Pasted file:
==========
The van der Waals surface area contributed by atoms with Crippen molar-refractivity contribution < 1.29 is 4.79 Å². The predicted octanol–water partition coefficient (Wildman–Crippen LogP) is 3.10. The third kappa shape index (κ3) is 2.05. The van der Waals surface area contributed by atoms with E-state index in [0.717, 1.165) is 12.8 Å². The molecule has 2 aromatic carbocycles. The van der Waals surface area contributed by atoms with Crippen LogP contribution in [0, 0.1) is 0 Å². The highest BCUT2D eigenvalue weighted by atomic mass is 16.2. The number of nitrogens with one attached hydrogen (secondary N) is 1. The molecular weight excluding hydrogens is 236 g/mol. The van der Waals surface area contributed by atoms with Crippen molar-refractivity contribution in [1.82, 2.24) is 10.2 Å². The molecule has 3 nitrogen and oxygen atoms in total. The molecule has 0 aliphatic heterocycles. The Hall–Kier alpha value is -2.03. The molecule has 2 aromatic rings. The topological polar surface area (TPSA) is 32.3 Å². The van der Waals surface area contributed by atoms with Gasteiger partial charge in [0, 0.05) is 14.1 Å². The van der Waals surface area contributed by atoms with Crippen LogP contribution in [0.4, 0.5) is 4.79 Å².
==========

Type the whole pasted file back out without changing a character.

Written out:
The van der Waals surface area contributed by atoms with Crippen molar-refractivity contribution < 1.29 is 4.79 Å². The predicted octanol–water partition coefficient (Wildman–Crippen LogP) is 3.10. The third kappa shape index (κ3) is 2.05. The van der Waals surface area contributed by atoms with E-state index in [0.717, 1.165) is 12.8 Å². The molecule has 2 aromatic carbocycles. The van der Waals surface area contributed by atoms with Crippen LogP contribution in [0, 0.1) is 0 Å². The highest BCUT2D eigenvalue weighted by atomic mass is 16.2. The number of nitrogens with one attached hydrogen (secondary N) is 1. The molecular weight excluding hydrogens is 236 g/mol. The van der Waals surface area contributed by atoms with Crippen molar-refractivity contribution in [1.82, 2.24) is 10.2 Å². The molecule has 3 nitrogen and oxygen atoms in total. The molecule has 0 aliphatic heterocycles. The Hall–Kier alpha value is -2.03. The molecule has 2 aromatic rings. The topological polar surface area (TPSA) is 32.3 Å². The van der Waals surface area contributed by atoms with Gasteiger partial charge in [0, 0.05) is 14.1 Å². The van der Waals surface area contributed by atoms with Crippen LogP contribution in [0.4, 0.5) is 4.79 Å².